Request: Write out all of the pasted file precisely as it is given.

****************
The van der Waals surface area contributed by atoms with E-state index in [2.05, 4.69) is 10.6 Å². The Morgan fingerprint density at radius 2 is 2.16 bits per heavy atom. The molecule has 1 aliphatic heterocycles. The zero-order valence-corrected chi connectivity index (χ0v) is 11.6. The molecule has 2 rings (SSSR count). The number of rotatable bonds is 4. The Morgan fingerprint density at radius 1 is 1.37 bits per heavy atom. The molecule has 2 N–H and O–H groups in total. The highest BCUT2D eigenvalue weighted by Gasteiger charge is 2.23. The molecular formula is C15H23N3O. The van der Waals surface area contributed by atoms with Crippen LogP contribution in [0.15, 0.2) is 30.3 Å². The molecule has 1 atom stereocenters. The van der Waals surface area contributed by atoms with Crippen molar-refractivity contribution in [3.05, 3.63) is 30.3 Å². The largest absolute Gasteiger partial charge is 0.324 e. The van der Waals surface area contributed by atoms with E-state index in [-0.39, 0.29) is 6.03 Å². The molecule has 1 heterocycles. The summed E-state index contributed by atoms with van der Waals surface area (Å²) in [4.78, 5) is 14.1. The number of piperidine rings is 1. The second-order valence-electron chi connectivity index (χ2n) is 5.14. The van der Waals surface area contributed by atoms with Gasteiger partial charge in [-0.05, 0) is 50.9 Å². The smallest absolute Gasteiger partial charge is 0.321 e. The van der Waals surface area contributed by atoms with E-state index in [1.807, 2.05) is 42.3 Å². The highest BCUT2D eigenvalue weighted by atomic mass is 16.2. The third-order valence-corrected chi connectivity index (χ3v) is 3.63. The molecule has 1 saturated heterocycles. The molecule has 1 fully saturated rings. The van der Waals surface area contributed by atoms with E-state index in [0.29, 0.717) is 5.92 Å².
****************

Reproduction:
The van der Waals surface area contributed by atoms with E-state index in [2.05, 4.69) is 10.6 Å². The Morgan fingerprint density at radius 2 is 2.16 bits per heavy atom. The molecule has 1 aliphatic heterocycles. The zero-order valence-corrected chi connectivity index (χ0v) is 11.6. The molecule has 2 rings (SSSR count). The number of rotatable bonds is 4. The Morgan fingerprint density at radius 1 is 1.37 bits per heavy atom. The molecule has 2 N–H and O–H groups in total. The highest BCUT2D eigenvalue weighted by Gasteiger charge is 2.23. The molecular formula is C15H23N3O. The van der Waals surface area contributed by atoms with Crippen LogP contribution in [0.15, 0.2) is 30.3 Å². The molecule has 1 atom stereocenters. The van der Waals surface area contributed by atoms with Crippen molar-refractivity contribution in [3.05, 3.63) is 30.3 Å². The largest absolute Gasteiger partial charge is 0.324 e. The van der Waals surface area contributed by atoms with E-state index in [-0.39, 0.29) is 6.03 Å². The molecule has 1 heterocycles. The summed E-state index contributed by atoms with van der Waals surface area (Å²) in [4.78, 5) is 14.1. The number of piperidine rings is 1. The second-order valence-electron chi connectivity index (χ2n) is 5.14. The van der Waals surface area contributed by atoms with Gasteiger partial charge in [-0.05, 0) is 50.9 Å². The smallest absolute Gasteiger partial charge is 0.321 e. The van der Waals surface area contributed by atoms with E-state index in [1.807, 2.05) is 42.3 Å². The highest BCUT2D eigenvalue weighted by atomic mass is 16.2. The third-order valence-corrected chi connectivity index (χ3v) is 3.63. The molecule has 1 saturated heterocycles. The molecule has 1 fully saturated rings. The van der Waals surface area contributed by atoms with E-state index in [0.29, 0.717) is 5.92 Å².